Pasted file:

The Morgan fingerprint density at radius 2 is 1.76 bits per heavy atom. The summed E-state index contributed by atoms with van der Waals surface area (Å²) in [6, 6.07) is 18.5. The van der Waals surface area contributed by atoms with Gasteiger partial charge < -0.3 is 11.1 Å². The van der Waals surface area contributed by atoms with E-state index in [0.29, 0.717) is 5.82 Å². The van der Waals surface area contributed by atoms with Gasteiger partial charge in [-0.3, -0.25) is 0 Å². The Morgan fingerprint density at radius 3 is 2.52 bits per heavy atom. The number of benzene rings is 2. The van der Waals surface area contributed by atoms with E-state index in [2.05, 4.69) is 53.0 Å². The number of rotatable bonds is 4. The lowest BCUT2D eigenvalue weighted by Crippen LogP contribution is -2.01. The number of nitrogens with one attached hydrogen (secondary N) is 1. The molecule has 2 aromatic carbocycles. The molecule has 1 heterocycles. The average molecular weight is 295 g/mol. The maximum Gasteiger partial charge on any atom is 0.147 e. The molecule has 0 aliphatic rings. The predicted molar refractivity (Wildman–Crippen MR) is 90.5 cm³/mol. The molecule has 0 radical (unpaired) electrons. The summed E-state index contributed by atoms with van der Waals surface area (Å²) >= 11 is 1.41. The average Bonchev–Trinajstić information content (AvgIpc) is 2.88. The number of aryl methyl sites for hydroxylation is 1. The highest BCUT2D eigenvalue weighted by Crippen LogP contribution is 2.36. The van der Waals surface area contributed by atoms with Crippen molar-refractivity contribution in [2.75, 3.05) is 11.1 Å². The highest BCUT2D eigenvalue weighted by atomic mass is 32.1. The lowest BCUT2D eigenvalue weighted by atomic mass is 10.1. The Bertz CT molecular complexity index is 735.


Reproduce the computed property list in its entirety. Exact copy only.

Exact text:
The Morgan fingerprint density at radius 2 is 1.76 bits per heavy atom. The summed E-state index contributed by atoms with van der Waals surface area (Å²) in [6, 6.07) is 18.5. The van der Waals surface area contributed by atoms with Gasteiger partial charge < -0.3 is 11.1 Å². The van der Waals surface area contributed by atoms with E-state index in [0.29, 0.717) is 5.82 Å². The van der Waals surface area contributed by atoms with Gasteiger partial charge in [-0.3, -0.25) is 0 Å². The Morgan fingerprint density at radius 3 is 2.52 bits per heavy atom. The number of benzene rings is 2. The van der Waals surface area contributed by atoms with E-state index in [2.05, 4.69) is 53.0 Å². The number of rotatable bonds is 4. The lowest BCUT2D eigenvalue weighted by Crippen LogP contribution is -2.01. The number of nitrogens with one attached hydrogen (secondary N) is 1. The molecule has 2 aromatic carbocycles. The molecule has 1 heterocycles. The average molecular weight is 295 g/mol. The maximum Gasteiger partial charge on any atom is 0.147 e. The molecule has 0 aliphatic rings. The predicted molar refractivity (Wildman–Crippen MR) is 90.5 cm³/mol. The molecule has 0 radical (unpaired) electrons. The summed E-state index contributed by atoms with van der Waals surface area (Å²) >= 11 is 1.41. The average Bonchev–Trinajstić information content (AvgIpc) is 2.88. The number of aryl methyl sites for hydroxylation is 1. The highest BCUT2D eigenvalue weighted by Crippen LogP contribution is 2.36. The van der Waals surface area contributed by atoms with Crippen molar-refractivity contribution in [2.75, 3.05) is 11.1 Å². The highest BCUT2D eigenvalue weighted by atomic mass is 32.1. The lowest BCUT2D eigenvalue weighted by atomic mass is 10.1. The Bertz CT molecular complexity index is 735.